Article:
Securitized Citizens is a critical addition to the field. While other studies have documented the experiences of Muslims in the US and UK after 9/11, there has been a lack of research exploring the experiences of Canadian Muslims (one notable exception being sociologist Abdie Kazemipur’s Muslim Question in Canada, University of British Columbia Press, 2014). Nagra’s attention to the experiences of Canadian Muslims is especially vital for scholarship on global anti-Muslim racism due to Canada’s multiculturalism ideology and policy. Centering the experiences of Canadian Muslims post-9/11 in light of Canada’s relatively pluralist national context is a productive and important comparative case for scholars to address.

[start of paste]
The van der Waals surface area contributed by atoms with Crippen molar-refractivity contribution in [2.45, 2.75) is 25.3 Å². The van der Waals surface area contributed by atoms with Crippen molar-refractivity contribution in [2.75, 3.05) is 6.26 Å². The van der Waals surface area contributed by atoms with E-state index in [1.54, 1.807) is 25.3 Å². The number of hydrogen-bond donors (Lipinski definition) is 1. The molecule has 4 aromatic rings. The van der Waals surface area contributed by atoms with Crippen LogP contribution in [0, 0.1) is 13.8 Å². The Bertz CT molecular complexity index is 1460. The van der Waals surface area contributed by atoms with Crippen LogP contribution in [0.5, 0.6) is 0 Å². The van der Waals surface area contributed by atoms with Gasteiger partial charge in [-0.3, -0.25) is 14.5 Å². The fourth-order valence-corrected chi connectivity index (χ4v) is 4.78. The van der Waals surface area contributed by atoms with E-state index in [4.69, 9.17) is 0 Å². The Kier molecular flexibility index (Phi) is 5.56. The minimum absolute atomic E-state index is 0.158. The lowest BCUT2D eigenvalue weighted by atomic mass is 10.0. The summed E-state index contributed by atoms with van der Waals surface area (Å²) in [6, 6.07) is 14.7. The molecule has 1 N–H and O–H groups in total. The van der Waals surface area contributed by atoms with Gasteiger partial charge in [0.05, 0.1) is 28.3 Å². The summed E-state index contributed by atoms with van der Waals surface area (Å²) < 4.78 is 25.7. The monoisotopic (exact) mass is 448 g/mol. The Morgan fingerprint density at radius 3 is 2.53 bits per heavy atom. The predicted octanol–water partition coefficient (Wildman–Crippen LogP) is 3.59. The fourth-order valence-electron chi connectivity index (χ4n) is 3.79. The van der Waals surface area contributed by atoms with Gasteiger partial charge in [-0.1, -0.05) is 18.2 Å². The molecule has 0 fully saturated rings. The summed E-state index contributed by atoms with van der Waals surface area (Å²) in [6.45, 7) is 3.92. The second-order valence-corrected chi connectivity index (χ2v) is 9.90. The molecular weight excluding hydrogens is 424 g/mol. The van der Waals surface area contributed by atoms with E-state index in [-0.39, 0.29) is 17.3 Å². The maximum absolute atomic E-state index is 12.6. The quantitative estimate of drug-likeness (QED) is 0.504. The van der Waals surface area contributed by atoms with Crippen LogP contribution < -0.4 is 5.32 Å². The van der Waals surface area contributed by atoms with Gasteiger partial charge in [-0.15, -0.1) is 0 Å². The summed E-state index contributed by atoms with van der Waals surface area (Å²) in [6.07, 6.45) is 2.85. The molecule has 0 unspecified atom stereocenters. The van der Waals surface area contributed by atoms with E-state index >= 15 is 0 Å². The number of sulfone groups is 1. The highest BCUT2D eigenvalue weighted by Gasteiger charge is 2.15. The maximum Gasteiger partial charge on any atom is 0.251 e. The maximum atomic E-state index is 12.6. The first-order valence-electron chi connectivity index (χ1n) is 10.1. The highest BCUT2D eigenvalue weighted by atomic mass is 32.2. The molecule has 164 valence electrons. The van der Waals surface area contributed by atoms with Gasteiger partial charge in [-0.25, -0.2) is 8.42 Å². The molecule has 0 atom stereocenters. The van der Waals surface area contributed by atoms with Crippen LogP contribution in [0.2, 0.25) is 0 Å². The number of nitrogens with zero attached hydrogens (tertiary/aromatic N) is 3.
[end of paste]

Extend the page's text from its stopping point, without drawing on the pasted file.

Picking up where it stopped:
About the Reviewer(s): 

Maleeha Iqbal is Founder and Editor-in-Chief of Women, Culture, and Society Undergraduate Review.

Date of Review: 
April 27, 2018
About the Author(s)/Editor(s)/Translator(s): 

Baljit Nagra is assistant professor in the department of criminology at the University of Ottawa.